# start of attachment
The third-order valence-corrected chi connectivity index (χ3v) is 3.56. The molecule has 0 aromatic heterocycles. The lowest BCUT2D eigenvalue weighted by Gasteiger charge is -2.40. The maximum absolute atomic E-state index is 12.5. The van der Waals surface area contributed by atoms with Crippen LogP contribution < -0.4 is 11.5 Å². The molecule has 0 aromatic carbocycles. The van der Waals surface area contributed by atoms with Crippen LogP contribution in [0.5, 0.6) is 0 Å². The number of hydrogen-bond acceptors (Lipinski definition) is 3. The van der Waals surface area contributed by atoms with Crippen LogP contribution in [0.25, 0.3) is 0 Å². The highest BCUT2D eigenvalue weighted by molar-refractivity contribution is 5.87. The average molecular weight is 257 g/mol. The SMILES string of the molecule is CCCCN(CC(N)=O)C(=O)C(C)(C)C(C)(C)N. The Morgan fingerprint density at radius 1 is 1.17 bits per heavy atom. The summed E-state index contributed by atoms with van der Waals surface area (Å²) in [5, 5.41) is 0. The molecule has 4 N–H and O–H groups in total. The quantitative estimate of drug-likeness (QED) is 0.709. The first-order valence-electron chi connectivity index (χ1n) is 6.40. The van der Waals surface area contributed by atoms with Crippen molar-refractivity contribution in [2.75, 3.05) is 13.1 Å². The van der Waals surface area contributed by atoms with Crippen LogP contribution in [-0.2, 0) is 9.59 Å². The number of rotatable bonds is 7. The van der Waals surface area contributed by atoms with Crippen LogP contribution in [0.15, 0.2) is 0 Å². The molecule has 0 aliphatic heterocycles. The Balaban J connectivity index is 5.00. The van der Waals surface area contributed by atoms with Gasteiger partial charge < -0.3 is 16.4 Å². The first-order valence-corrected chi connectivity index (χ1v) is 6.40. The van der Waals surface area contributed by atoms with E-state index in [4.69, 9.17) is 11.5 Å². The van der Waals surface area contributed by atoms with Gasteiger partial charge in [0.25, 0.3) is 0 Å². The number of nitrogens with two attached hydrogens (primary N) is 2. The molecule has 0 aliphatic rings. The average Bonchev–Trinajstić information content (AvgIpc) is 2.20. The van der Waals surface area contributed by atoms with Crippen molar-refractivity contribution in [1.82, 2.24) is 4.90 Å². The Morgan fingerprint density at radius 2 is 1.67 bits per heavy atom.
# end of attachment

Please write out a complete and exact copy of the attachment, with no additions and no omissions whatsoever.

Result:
The third-order valence-corrected chi connectivity index (χ3v) is 3.56. The molecule has 0 aromatic heterocycles. The lowest BCUT2D eigenvalue weighted by Gasteiger charge is -2.40. The maximum absolute atomic E-state index is 12.5. The van der Waals surface area contributed by atoms with Crippen LogP contribution < -0.4 is 11.5 Å². The molecule has 0 aromatic carbocycles. The van der Waals surface area contributed by atoms with Crippen LogP contribution in [0.5, 0.6) is 0 Å². The number of hydrogen-bond acceptors (Lipinski definition) is 3. The van der Waals surface area contributed by atoms with Crippen LogP contribution in [0.25, 0.3) is 0 Å². The highest BCUT2D eigenvalue weighted by molar-refractivity contribution is 5.87. The average molecular weight is 257 g/mol. The SMILES string of the molecule is CCCCN(CC(N)=O)C(=O)C(C)(C)C(C)(C)N. The Morgan fingerprint density at radius 1 is 1.17 bits per heavy atom. The summed E-state index contributed by atoms with van der Waals surface area (Å²) in [5, 5.41) is 0. The molecule has 4 N–H and O–H groups in total. The quantitative estimate of drug-likeness (QED) is 0.709. The first-order valence-electron chi connectivity index (χ1n) is 6.40. The van der Waals surface area contributed by atoms with Crippen molar-refractivity contribution in [2.75, 3.05) is 13.1 Å². The van der Waals surface area contributed by atoms with Crippen LogP contribution in [-0.2, 0) is 9.59 Å². The number of rotatable bonds is 7. The van der Waals surface area contributed by atoms with Crippen LogP contribution in [0.15, 0.2) is 0 Å². The molecule has 0 aliphatic heterocycles. The Balaban J connectivity index is 5.00. The van der Waals surface area contributed by atoms with Gasteiger partial charge < -0.3 is 16.4 Å². The first-order valence-corrected chi connectivity index (χ1v) is 6.40. The van der Waals surface area contributed by atoms with E-state index in [4.69, 9.17) is 11.5 Å². The van der Waals surface area contributed by atoms with Gasteiger partial charge in [0.25, 0.3) is 0 Å². The number of nitrogens with two attached hydrogens (primary N) is 2. The molecule has 0 aliphatic rings. The average Bonchev–Trinajstić information content (AvgIpc) is 2.20. The van der Waals surface area contributed by atoms with Crippen molar-refractivity contribution in [1.82, 2.24) is 4.90 Å². The Morgan fingerprint density at radius 2 is 1.67 bits per heavy atom.